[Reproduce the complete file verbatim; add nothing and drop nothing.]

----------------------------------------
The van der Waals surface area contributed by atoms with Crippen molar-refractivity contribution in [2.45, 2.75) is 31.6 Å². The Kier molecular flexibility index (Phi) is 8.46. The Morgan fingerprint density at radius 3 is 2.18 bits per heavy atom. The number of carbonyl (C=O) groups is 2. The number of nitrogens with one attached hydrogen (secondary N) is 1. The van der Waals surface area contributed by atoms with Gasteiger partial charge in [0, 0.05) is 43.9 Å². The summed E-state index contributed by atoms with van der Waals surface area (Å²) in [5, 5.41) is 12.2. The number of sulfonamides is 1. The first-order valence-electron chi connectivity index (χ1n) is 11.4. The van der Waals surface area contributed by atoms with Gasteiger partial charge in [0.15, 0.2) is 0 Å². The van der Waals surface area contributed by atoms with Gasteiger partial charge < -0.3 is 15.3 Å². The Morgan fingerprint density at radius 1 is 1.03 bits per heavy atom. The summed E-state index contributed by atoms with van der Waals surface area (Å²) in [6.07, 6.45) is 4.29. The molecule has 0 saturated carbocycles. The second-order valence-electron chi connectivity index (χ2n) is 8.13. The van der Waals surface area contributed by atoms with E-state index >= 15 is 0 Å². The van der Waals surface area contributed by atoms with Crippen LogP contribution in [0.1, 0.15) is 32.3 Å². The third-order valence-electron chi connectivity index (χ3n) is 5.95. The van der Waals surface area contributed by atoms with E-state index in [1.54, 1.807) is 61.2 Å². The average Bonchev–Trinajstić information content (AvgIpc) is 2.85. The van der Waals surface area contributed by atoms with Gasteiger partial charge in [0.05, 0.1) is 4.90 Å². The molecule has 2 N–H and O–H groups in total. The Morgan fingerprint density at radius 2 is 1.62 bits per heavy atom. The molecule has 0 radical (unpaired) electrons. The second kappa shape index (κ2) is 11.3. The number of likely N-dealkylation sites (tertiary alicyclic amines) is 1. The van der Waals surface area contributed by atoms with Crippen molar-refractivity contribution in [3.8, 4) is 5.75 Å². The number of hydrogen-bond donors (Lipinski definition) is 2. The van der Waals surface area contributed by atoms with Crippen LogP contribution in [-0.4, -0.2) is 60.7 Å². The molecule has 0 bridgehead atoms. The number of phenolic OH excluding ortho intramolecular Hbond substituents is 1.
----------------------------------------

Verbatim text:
The van der Waals surface area contributed by atoms with Crippen molar-refractivity contribution in [2.45, 2.75) is 31.6 Å². The Kier molecular flexibility index (Phi) is 8.46. The Morgan fingerprint density at radius 3 is 2.18 bits per heavy atom. The number of carbonyl (C=O) groups is 2. The number of nitrogens with one attached hydrogen (secondary N) is 1. The van der Waals surface area contributed by atoms with Gasteiger partial charge in [0, 0.05) is 43.9 Å². The summed E-state index contributed by atoms with van der Waals surface area (Å²) in [5, 5.41) is 12.2. The number of sulfonamides is 1. The first-order valence-electron chi connectivity index (χ1n) is 11.4. The van der Waals surface area contributed by atoms with Gasteiger partial charge in [0.15, 0.2) is 0 Å². The van der Waals surface area contributed by atoms with Gasteiger partial charge < -0.3 is 15.3 Å². The Morgan fingerprint density at radius 1 is 1.03 bits per heavy atom. The summed E-state index contributed by atoms with van der Waals surface area (Å²) in [6.07, 6.45) is 4.29. The molecule has 0 saturated carbocycles. The second-order valence-electron chi connectivity index (χ2n) is 8.13. The van der Waals surface area contributed by atoms with E-state index >= 15 is 0 Å². The van der Waals surface area contributed by atoms with Crippen LogP contribution in [0.1, 0.15) is 32.3 Å². The third-order valence-electron chi connectivity index (χ3n) is 5.95. The van der Waals surface area contributed by atoms with E-state index in [1.54, 1.807) is 61.2 Å². The average Bonchev–Trinajstić information content (AvgIpc) is 2.85. The van der Waals surface area contributed by atoms with Gasteiger partial charge in [0.05, 0.1) is 4.90 Å². The molecule has 2 N–H and O–H groups in total. The Morgan fingerprint density at radius 2 is 1.62 bits per heavy atom. The molecule has 0 radical (unpaired) electrons. The second kappa shape index (κ2) is 11.3. The number of likely N-dealkylation sites (tertiary alicyclic amines) is 1. The van der Waals surface area contributed by atoms with Crippen molar-refractivity contribution in [3.8, 4) is 5.75 Å². The number of hydrogen-bond donors (Lipinski definition) is 2. The van der Waals surface area contributed by atoms with Crippen LogP contribution in [-0.4, -0.2) is 60.7 Å². The molecule has 0 bridgehead atoms. The number of phenolic OH excluding ortho intramolecular Hbond substituents is 1.